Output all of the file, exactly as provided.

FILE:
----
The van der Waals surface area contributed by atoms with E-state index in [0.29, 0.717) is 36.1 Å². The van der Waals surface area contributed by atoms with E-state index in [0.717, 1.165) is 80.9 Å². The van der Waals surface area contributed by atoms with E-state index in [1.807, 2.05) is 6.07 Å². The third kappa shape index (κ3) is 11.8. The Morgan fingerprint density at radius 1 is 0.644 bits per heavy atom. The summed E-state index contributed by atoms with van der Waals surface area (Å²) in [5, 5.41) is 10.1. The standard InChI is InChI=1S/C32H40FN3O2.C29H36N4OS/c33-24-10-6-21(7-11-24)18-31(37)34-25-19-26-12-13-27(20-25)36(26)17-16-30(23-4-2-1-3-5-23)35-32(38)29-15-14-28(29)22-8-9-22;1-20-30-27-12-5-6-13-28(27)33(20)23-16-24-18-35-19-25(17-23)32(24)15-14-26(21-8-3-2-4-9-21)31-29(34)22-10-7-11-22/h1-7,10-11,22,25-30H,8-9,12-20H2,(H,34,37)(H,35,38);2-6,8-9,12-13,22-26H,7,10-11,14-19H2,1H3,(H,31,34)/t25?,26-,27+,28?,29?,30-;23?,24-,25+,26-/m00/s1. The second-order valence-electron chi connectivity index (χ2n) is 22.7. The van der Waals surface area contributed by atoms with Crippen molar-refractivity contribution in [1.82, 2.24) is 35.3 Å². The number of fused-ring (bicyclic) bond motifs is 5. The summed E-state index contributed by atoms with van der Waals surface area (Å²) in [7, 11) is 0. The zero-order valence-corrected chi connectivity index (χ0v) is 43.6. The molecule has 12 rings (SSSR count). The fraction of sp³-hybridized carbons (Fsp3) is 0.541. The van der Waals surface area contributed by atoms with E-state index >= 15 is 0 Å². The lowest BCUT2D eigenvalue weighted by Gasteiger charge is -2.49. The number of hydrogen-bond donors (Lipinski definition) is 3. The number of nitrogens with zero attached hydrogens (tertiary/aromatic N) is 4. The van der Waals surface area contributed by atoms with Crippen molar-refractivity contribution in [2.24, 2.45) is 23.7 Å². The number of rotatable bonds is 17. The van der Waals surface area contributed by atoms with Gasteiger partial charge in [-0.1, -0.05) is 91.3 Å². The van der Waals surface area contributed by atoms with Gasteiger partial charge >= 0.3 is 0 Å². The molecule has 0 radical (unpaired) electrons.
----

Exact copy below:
The van der Waals surface area contributed by atoms with E-state index in [0.29, 0.717) is 36.1 Å². The van der Waals surface area contributed by atoms with E-state index in [0.717, 1.165) is 80.9 Å². The van der Waals surface area contributed by atoms with E-state index in [1.807, 2.05) is 6.07 Å². The third kappa shape index (κ3) is 11.8. The Morgan fingerprint density at radius 1 is 0.644 bits per heavy atom. The summed E-state index contributed by atoms with van der Waals surface area (Å²) in [5, 5.41) is 10.1. The standard InChI is InChI=1S/C32H40FN3O2.C29H36N4OS/c33-24-10-6-21(7-11-24)18-31(37)34-25-19-26-12-13-27(20-25)36(26)17-16-30(23-4-2-1-3-5-23)35-32(38)29-15-14-28(29)22-8-9-22;1-20-30-27-12-5-6-13-28(27)33(20)23-16-24-18-35-19-25(17-23)32(24)15-14-26(21-8-3-2-4-9-21)31-29(34)22-10-7-11-22/h1-7,10-11,22,25-30H,8-9,12-20H2,(H,34,37)(H,35,38);2-6,8-9,12-13,22-26H,7,10-11,14-19H2,1H3,(H,31,34)/t25?,26-,27+,28?,29?,30-;23?,24-,25+,26-/m00/s1. The second-order valence-electron chi connectivity index (χ2n) is 22.7. The van der Waals surface area contributed by atoms with Crippen molar-refractivity contribution in [1.82, 2.24) is 35.3 Å². The number of fused-ring (bicyclic) bond motifs is 5. The summed E-state index contributed by atoms with van der Waals surface area (Å²) in [7, 11) is 0. The zero-order valence-corrected chi connectivity index (χ0v) is 43.6. The molecule has 12 rings (SSSR count). The fraction of sp³-hybridized carbons (Fsp3) is 0.541. The van der Waals surface area contributed by atoms with E-state index >= 15 is 0 Å². The lowest BCUT2D eigenvalue weighted by Gasteiger charge is -2.49. The number of hydrogen-bond donors (Lipinski definition) is 3. The number of nitrogens with zero attached hydrogens (tertiary/aromatic N) is 4. The van der Waals surface area contributed by atoms with Crippen molar-refractivity contribution in [2.24, 2.45) is 23.7 Å². The number of rotatable bonds is 17. The van der Waals surface area contributed by atoms with Gasteiger partial charge in [-0.1, -0.05) is 91.3 Å². The van der Waals surface area contributed by atoms with Gasteiger partial charge >= 0.3 is 0 Å². The molecule has 0 radical (unpaired) electrons.